Innovation and the sharing economy

The sharing economy is growing at an unprecedented rate and embodies a new kind of social innovation. What will it mean for more traditional businesses in the long run?

Mike Sirius
by Mike Sirius
Innovation and the sharing economy

One of the most innovative and game-changing business models of recent years, the ‘sharing economy’ has taken the world by storm. A hotly debated topic and one that has fired up many controversies; it is loved by the consumers and workers it embraces and loathed by the companies it threatens, as well as inviting numerous complications for the government bodies who attempt to regulate it. Having already disrupted the hospitality and taxi industries among others, how much further disruption will it bring?

Today the sharing economy is worth US$15 billion but PWC predicts it will total US$335 billion by 2025. Currently it accounts for 5% of the market across five key areas – travel, car sharing, finance, staffing and streaming – but PWC predicts this to rise to 50%. These are mammoth figures and if these predictions become reality, then organisations outside of the sharing economy need to start acting. In short, they need to get innovating and fast.

Benefits of the sharing economy

The sharing economy takes popular consumer trends and common worker concerns to provide a combined solution for both parties. Individuals and even businesses can turn their assets into cash. It’s a win-win situation because people can monetise their belongings or services with minimal input and customers benefit from a more cost-effective option.

“Matching people who need things with people who have those things,” Simon Hampton, Director for EMEA Policy Development at Uber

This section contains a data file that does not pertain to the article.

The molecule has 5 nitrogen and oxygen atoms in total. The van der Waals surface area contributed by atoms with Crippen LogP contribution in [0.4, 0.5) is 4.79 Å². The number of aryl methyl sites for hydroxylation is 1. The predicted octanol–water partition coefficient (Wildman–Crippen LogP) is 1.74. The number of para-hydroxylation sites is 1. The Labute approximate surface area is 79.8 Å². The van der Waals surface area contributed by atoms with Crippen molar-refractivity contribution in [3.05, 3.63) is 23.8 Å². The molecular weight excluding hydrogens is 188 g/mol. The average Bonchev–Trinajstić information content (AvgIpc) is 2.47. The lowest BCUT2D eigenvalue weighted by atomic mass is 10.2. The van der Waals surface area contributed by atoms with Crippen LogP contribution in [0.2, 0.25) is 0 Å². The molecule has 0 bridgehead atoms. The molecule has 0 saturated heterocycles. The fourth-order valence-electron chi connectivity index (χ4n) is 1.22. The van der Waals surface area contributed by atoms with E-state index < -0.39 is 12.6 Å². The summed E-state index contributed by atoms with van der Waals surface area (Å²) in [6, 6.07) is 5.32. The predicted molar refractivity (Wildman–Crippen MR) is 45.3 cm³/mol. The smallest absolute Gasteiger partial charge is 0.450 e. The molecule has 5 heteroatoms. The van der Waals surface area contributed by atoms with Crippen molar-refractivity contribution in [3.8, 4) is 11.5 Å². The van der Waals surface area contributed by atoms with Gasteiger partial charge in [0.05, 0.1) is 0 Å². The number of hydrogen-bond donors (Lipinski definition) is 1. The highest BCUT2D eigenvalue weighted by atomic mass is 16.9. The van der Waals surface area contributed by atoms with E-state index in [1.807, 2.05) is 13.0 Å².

There is no end to the possibilities and opportunities that the sharing economy opens up for ordinary people. Suddenly everyone has easy access to the world of business, simply by owning something that other people can utilise. In short, the sharing economy represents a constant wheel of innovation which could rival that of the most innovative organisations. But aren’t people hardwired to resist change? Why has the sharing economy been so widely embraced? Simply because it offers an array of mutual benefits, addressing the issues that many consumers and workers have long held with the more traditional systems:

  • Cost-effective. There are obvious cost advantages to the sharing economy, as there are fewer bridges to cross and no third parties involved; it is a simple transaction between owner and consumer.
  • Accessibility. The use of web-based platforms, namely mobile apps, makes these services consistently accessible and therefore effortless to engage with.
  • Community. A reliance on user-based rating systems ensure quality control and brings a wider moral message; there is a sense of trusting the individual acting alone, rather than a large corporation out to take your money.
  • Personal touch. An extension of the sense of community associated with the sharing economy, consumers appreciate the human touch which can get lost when dealing with bigger organisations.
  • Flexibility. Primarily for the workers, the sharing economy facilitates flexibility in deciding working hours: a popular trend amongst the current generation of workers.